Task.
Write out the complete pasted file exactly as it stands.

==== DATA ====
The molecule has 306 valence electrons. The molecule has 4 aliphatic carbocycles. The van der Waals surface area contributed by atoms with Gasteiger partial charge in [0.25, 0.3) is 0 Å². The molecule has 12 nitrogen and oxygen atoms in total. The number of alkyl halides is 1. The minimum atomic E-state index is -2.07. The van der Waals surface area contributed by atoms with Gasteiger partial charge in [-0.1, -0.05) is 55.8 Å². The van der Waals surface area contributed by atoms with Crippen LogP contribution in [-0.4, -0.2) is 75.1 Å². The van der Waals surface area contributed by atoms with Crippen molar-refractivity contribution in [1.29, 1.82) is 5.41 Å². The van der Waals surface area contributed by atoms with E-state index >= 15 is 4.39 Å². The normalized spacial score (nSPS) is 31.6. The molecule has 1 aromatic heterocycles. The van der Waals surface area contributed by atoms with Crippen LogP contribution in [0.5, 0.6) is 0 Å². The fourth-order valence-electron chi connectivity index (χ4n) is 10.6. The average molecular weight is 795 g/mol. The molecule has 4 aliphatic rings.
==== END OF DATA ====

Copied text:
The molecule has 306 valence electrons. The molecule has 4 aliphatic carbocycles. The van der Waals surface area contributed by atoms with Gasteiger partial charge in [0.25, 0.3) is 0 Å². The molecule has 12 nitrogen and oxygen atoms in total. The number of alkyl halides is 1. The minimum atomic E-state index is -2.07. The van der Waals surface area contributed by atoms with Gasteiger partial charge in [-0.1, -0.05) is 55.8 Å². The van der Waals surface area contributed by atoms with Crippen LogP contribution in [-0.4, -0.2) is 75.1 Å². The van der Waals surface area contributed by atoms with Crippen molar-refractivity contribution in [1.29, 1.82) is 5.41 Å². The van der Waals surface area contributed by atoms with E-state index >= 15 is 4.39 Å². The normalized spacial score (nSPS) is 31.6. The molecule has 1 aromatic heterocycles. The van der Waals surface area contributed by atoms with Crippen LogP contribution in [0.5, 0.6) is 0 Å². The fourth-order valence-electron chi connectivity index (χ4n) is 10.6. The average molecular weight is 795 g/mol. The molecule has 4 aliphatic rings.